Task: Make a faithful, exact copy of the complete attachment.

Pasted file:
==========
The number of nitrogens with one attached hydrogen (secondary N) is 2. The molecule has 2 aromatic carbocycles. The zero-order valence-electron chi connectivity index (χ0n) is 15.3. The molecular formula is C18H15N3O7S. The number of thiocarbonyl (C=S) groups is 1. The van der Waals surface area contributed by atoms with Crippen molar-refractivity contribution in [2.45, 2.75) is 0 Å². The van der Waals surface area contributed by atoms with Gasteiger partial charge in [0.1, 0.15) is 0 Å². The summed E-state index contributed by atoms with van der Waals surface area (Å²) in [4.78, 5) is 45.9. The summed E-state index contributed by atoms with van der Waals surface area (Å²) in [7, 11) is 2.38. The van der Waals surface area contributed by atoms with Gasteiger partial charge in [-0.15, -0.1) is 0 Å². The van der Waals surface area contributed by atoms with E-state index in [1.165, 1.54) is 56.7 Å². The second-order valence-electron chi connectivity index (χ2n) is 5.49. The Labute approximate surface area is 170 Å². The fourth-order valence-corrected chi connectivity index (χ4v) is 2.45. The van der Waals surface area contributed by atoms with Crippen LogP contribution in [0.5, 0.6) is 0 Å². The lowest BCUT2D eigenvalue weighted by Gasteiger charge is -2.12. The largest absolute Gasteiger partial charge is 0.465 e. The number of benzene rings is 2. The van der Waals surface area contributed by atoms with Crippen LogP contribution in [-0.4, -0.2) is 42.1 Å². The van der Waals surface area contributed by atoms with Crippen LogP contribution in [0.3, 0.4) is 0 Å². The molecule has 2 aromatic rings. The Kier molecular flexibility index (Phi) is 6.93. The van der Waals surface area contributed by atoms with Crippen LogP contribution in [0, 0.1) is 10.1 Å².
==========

The number of nitrogens with one attached hydrogen (secondary N) is 2. The molecule has 2 aromatic carbocycles. The zero-order valence-electron chi connectivity index (χ0n) is 15.3. The molecular formula is C18H15N3O7S. The number of thiocarbonyl (C=S) groups is 1. The van der Waals surface area contributed by atoms with Crippen molar-refractivity contribution in [2.45, 2.75) is 0 Å². The van der Waals surface area contributed by atoms with Gasteiger partial charge in [0.1, 0.15) is 0 Å². The summed E-state index contributed by atoms with van der Waals surface area (Å²) in [4.78, 5) is 45.9. The summed E-state index contributed by atoms with van der Waals surface area (Å²) in [7, 11) is 2.38. The van der Waals surface area contributed by atoms with Gasteiger partial charge in [-0.15, -0.1) is 0 Å². The van der Waals surface area contributed by atoms with E-state index in [1.165, 1.54) is 56.7 Å². The second-order valence-electron chi connectivity index (χ2n) is 5.49. The Labute approximate surface area is 170 Å². The fourth-order valence-corrected chi connectivity index (χ4v) is 2.45. The van der Waals surface area contributed by atoms with Crippen LogP contribution in [0.5, 0.6) is 0 Å². The lowest BCUT2D eigenvalue weighted by Gasteiger charge is -2.12. The largest absolute Gasteiger partial charge is 0.465 e. The number of benzene rings is 2. The van der Waals surface area contributed by atoms with Crippen LogP contribution in [-0.4, -0.2) is 42.1 Å². The van der Waals surface area contributed by atoms with Crippen LogP contribution in [0.3, 0.4) is 0 Å². The molecule has 2 aromatic rings. The Kier molecular flexibility index (Phi) is 6.93. The van der Waals surface area contributed by atoms with Crippen LogP contribution in [0, 0.1) is 10.1 Å².